EDISON–The U.S. Department of Labor’s Occupational Safety and Health Administration has cited Bedrock Granite Inc. for 24 workplace safety and health violations at its Edison facility. Proposed penalties total $112,530.
OSHA initiated an inspection on Oct. 21, 2010, in response to a complaint alleging that the employer had not abated safety and health violations cited on July 14, 2010. Inspectors issued citations encompassing five failure-to-abate notices, with penalties of $56,430; one repeat violation, with a penalty of $6,600; 15 serious violations, with penalties of $49,500; and three other-than-serious violations that do not carry penalties.
“By not abating past violations, Bedrock Granite leaves its employees vulnerable to hazards that can cause injuries and possible death,” said Patricia Jones, director of OSHA’s Avenel Area Office. “It is vital that all hazards be corrected immediately to protect workers at the facility.”
The failure-to-abate notices are for the company’s failure to implement an effective hearing conservation program, protect workers from overexposure to silica, implement feasible administrative or engineering controls, maintain a written hazard communication program and provide access to material safety data sheets. A failure-to-abate condition exists when the employer has not corrected a violation for which a citation has been issued and the abatement date has passed.
The repeat violation addresses the company’s failure to maintain records or reports of crane inspections, for which the company had been cited in 2010. A repeat violation exists when an employer previously has been cited for the same or a similar violation of a standard, regulation, rule or order at any other facility in federal enforcement states within the last five years.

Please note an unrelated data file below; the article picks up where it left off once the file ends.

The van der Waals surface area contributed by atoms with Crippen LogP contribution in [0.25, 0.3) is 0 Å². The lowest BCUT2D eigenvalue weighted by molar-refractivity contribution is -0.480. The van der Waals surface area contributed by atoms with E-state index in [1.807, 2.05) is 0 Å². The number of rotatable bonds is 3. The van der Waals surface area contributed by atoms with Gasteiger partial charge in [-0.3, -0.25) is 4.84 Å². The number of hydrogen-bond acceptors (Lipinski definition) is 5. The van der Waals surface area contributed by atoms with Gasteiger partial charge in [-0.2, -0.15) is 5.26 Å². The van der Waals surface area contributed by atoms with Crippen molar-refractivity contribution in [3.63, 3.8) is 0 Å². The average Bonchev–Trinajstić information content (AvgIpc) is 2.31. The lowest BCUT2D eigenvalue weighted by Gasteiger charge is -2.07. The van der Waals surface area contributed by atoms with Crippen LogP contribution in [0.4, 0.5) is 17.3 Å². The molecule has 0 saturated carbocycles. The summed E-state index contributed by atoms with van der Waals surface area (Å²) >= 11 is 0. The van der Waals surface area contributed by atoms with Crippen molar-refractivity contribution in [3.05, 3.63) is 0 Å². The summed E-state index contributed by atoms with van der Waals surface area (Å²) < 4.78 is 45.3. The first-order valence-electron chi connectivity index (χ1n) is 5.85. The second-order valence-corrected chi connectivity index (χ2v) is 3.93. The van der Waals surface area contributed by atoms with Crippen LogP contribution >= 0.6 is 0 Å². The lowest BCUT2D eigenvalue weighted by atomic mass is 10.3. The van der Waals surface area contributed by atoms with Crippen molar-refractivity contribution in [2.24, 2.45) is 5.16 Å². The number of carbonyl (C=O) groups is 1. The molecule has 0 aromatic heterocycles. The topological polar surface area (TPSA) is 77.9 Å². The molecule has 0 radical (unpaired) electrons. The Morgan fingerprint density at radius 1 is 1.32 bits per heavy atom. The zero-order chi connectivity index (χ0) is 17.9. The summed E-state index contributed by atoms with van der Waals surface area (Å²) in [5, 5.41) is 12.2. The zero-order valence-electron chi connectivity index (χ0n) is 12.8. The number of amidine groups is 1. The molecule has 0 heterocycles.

The serious violations include noise hazards; lack of respiratory protection; unsanitary conditions; slip, trip and fall hazards; inadequate forklift operations and certification; and deficient electrical equipment. A serious violation occurs when there is substantial probability that death or serious physical harm could result from a hazard about which the employer knew or should have known.
The other-than-serious violations are due to unlit exit signs, failure to conduct annual fire extinguisher inspections and use of compressed air above the permissible limit for cleaning purposes. An other-than-serious violation is one that has a direct relationship to job safety and health, but probably would not cause death or serious physical harm.
Bedrock Granite Inc., a granite and marble countertop manufacturer, has 14 employees.
The company has 15 business days from receipt of the citations to comply, ask for an informal conference with OSHA’s area director or contest the citations and proposed penalties before the independent Occupational Safety and Health Review Commission.
Under the Occupational Safety and Health Act of 1970, employers are responsible for providing safe and healthful workplaces for their employees. OSHA’s role is to ensure these conditions for America’s working men and women by setting and enforcing standards, and providing training, education and assistance.
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